Blue Cross Blue Shield of Michigan has saved about $155 million in three years with its patient-centered medical home program, while also improving quality care, according to a study published in the journal Health Services Research.
Analyzing more than 2,400 practices participating in its PCMH program, the Blue Cross study found quality measures increased by 3.5 percent and preventive care measures rose by 5.1 percent. And adult members participating in a PCMH saved more than $26 per month.
"This program not only strengthens the doctor-patient relationship, it strengthens our overall system of care," David Share, BCBSM senior vice president of value partnerships, said Monday in a statement. "Through the Patient-Centered Medical Home model, doctors and their care teams are improving patient outcomes, which translates to fewer hospital admissions and emergency room visits, which leads to lower overall cost."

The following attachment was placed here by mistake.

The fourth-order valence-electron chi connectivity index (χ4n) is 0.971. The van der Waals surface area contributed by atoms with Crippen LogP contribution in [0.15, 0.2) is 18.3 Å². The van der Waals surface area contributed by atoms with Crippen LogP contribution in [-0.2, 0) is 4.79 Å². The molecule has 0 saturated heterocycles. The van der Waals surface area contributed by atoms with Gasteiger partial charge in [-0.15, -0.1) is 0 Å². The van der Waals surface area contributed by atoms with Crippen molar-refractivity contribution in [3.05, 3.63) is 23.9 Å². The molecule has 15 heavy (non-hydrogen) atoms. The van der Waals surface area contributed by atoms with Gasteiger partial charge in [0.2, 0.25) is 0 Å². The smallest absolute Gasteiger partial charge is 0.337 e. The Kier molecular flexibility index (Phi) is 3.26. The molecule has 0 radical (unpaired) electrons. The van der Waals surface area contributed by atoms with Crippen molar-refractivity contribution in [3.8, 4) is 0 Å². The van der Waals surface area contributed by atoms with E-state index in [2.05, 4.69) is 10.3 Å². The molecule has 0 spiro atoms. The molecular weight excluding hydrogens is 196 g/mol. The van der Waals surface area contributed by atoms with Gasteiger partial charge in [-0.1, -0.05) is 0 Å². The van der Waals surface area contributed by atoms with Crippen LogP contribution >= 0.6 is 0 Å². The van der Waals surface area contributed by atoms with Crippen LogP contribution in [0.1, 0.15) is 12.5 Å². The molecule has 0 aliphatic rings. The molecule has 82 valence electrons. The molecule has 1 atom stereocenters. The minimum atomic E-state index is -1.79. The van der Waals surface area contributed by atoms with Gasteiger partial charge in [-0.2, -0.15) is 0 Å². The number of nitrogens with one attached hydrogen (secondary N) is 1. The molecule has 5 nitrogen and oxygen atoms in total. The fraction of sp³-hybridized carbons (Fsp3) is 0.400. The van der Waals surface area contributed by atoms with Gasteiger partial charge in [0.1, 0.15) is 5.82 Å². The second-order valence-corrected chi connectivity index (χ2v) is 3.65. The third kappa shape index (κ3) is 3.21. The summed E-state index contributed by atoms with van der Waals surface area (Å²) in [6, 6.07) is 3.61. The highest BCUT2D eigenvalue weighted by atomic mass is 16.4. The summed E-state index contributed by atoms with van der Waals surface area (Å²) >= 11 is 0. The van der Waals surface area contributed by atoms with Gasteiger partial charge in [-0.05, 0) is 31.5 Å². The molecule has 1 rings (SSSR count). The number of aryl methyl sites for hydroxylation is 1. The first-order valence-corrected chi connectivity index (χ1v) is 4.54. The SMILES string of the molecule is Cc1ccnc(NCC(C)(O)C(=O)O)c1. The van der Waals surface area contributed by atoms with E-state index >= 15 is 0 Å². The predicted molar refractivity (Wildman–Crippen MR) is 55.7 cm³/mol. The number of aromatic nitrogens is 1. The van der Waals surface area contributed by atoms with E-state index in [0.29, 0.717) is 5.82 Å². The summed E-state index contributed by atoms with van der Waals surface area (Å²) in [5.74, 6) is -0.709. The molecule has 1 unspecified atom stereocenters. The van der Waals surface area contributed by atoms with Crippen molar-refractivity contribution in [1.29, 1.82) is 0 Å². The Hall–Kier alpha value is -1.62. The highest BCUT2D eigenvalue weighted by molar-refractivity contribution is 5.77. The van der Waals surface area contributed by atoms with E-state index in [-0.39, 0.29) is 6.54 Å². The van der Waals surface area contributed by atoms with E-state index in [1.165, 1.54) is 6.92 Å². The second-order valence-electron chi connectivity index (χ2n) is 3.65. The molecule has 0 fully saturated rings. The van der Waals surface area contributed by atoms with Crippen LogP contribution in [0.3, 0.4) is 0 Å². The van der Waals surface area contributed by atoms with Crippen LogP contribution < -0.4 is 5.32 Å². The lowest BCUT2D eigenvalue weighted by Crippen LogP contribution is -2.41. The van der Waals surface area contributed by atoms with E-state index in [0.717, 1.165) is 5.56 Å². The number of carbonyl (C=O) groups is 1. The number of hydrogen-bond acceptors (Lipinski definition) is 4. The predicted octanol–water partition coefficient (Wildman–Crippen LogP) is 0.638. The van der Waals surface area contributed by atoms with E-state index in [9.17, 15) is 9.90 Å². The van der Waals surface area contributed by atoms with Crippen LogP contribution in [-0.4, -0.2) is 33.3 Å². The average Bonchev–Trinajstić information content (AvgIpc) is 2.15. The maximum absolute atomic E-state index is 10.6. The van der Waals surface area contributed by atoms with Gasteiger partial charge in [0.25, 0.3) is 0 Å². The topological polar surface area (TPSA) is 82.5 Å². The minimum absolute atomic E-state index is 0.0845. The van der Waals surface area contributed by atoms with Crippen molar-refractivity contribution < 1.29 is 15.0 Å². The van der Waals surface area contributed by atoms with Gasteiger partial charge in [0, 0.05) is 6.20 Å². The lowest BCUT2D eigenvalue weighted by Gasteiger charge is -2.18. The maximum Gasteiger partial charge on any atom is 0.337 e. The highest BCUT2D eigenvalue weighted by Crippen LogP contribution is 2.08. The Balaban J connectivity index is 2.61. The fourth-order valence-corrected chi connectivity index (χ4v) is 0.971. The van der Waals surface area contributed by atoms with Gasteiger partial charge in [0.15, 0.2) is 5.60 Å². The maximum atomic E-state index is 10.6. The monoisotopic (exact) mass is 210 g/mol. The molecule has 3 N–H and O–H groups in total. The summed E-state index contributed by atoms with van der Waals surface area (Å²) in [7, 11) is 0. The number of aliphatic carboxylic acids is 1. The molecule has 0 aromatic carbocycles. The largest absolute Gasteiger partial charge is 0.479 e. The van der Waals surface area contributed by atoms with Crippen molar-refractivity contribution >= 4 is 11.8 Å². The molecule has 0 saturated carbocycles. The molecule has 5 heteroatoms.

PCMH practices also saw inpatient admission drop 20 percent for patients with ambulatory care sensitive conditions, including asthma, high blood pressure and diabetes, reported Michigan Live.
Blue Cross's PCMH model includes 24-hour access to the provider care team, which emphasizes preventive and proactive management of chronic diseases, and tracking of patient conditions to help them connect with any needed community services. The study found that even if PCMHs implement only partial or incremental portions of the program's model, they still achieve quality improvements and cost savings.